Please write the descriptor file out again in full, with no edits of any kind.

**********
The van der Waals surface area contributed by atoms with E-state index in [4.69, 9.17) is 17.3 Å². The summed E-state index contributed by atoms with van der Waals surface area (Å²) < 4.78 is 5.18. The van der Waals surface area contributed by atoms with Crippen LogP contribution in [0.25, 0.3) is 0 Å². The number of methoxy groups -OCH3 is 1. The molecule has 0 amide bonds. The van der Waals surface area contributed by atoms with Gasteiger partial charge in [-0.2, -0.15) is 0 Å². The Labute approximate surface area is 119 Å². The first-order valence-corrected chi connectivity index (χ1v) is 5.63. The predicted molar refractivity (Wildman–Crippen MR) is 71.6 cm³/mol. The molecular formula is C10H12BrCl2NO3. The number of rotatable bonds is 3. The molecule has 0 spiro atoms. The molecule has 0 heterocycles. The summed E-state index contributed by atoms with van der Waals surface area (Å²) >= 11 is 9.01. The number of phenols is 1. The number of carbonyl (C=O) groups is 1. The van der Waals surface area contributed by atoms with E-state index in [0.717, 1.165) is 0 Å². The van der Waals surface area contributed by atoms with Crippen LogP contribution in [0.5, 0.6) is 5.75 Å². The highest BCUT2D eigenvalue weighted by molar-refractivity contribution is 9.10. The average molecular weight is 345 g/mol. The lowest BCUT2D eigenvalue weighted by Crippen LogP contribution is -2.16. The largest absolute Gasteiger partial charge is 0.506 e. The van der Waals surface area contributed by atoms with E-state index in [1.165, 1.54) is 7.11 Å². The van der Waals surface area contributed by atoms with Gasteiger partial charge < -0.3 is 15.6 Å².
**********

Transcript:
The van der Waals surface area contributed by atoms with E-state index in [4.69, 9.17) is 17.3 Å². The summed E-state index contributed by atoms with van der Waals surface area (Å²) < 4.78 is 5.18. The van der Waals surface area contributed by atoms with Crippen LogP contribution in [0.25, 0.3) is 0 Å². The number of methoxy groups -OCH3 is 1. The molecule has 0 amide bonds. The van der Waals surface area contributed by atoms with Gasteiger partial charge in [-0.2, -0.15) is 0 Å². The Labute approximate surface area is 119 Å². The first-order valence-corrected chi connectivity index (χ1v) is 5.63. The predicted molar refractivity (Wildman–Crippen MR) is 71.6 cm³/mol. The molecular formula is C10H12BrCl2NO3. The number of rotatable bonds is 3. The molecule has 0 spiro atoms. The molecule has 0 heterocycles. The summed E-state index contributed by atoms with van der Waals surface area (Å²) >= 11 is 9.01. The number of phenols is 1. The number of carbonyl (C=O) groups is 1. The van der Waals surface area contributed by atoms with E-state index in [0.717, 1.165) is 0 Å². The van der Waals surface area contributed by atoms with Crippen LogP contribution in [0.5, 0.6) is 5.75 Å². The highest BCUT2D eigenvalue weighted by molar-refractivity contribution is 9.10. The average molecular weight is 345 g/mol. The lowest BCUT2D eigenvalue weighted by Crippen LogP contribution is -2.16. The largest absolute Gasteiger partial charge is 0.506 e. The van der Waals surface area contributed by atoms with E-state index in [1.165, 1.54) is 7.11 Å². The van der Waals surface area contributed by atoms with Gasteiger partial charge < -0.3 is 15.6 Å².